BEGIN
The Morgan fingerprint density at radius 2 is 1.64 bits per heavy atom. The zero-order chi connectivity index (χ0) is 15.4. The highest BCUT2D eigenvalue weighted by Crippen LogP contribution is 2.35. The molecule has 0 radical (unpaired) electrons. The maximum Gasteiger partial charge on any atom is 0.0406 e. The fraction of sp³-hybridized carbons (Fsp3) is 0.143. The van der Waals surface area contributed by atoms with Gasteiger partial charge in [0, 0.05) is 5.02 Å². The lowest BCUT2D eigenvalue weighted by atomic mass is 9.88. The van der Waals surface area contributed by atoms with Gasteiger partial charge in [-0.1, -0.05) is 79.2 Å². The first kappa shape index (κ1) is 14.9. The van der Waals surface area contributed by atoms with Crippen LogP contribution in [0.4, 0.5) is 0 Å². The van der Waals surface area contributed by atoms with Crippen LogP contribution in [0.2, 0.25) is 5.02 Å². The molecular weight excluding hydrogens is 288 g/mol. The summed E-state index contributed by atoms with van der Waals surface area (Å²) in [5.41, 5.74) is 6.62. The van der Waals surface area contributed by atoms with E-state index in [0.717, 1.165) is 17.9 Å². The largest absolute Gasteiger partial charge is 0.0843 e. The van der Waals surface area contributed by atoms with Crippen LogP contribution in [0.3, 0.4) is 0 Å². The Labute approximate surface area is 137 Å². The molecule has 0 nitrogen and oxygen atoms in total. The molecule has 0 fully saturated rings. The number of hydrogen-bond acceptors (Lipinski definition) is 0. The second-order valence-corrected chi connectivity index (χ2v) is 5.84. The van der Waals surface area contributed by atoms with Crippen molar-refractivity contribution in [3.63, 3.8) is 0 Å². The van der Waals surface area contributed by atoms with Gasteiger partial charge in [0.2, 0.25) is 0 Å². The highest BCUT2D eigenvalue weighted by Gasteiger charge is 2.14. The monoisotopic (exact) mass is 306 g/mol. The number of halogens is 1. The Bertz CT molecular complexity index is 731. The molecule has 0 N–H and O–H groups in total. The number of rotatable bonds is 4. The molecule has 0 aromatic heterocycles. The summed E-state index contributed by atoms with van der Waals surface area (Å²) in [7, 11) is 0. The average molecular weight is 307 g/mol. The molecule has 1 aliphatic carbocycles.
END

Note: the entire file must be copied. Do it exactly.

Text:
The Morgan fingerprint density at radius 2 is 1.64 bits per heavy atom. The zero-order chi connectivity index (χ0) is 15.4. The highest BCUT2D eigenvalue weighted by Crippen LogP contribution is 2.35. The molecule has 0 radical (unpaired) electrons. The maximum Gasteiger partial charge on any atom is 0.0406 e. The fraction of sp³-hybridized carbons (Fsp3) is 0.143. The van der Waals surface area contributed by atoms with Gasteiger partial charge in [0, 0.05) is 5.02 Å². The lowest BCUT2D eigenvalue weighted by atomic mass is 9.88. The van der Waals surface area contributed by atoms with Gasteiger partial charge in [-0.1, -0.05) is 79.2 Å². The first kappa shape index (κ1) is 14.9. The van der Waals surface area contributed by atoms with Crippen LogP contribution in [0.4, 0.5) is 0 Å². The van der Waals surface area contributed by atoms with Crippen LogP contribution in [0.2, 0.25) is 5.02 Å². The molecular weight excluding hydrogens is 288 g/mol. The summed E-state index contributed by atoms with van der Waals surface area (Å²) in [5.41, 5.74) is 6.62. The van der Waals surface area contributed by atoms with E-state index in [0.717, 1.165) is 17.9 Å². The largest absolute Gasteiger partial charge is 0.0843 e. The van der Waals surface area contributed by atoms with Crippen LogP contribution in [0.3, 0.4) is 0 Å². The Labute approximate surface area is 137 Å². The molecule has 0 nitrogen and oxygen atoms in total. The molecule has 0 fully saturated rings. The number of hydrogen-bond acceptors (Lipinski definition) is 0. The second-order valence-corrected chi connectivity index (χ2v) is 5.84. The van der Waals surface area contributed by atoms with Crippen molar-refractivity contribution in [3.63, 3.8) is 0 Å². The van der Waals surface area contributed by atoms with Gasteiger partial charge in [0.2, 0.25) is 0 Å². The highest BCUT2D eigenvalue weighted by Gasteiger charge is 2.14. The monoisotopic (exact) mass is 306 g/mol. The number of halogens is 1. The Bertz CT molecular complexity index is 731. The molecule has 0 N–H and O–H groups in total. The number of rotatable bonds is 4. The molecule has 0 aromatic heterocycles. The summed E-state index contributed by atoms with van der Waals surface area (Å²) in [7, 11) is 0. The average molecular weight is 307 g/mol. The molecule has 1 aliphatic carbocycles.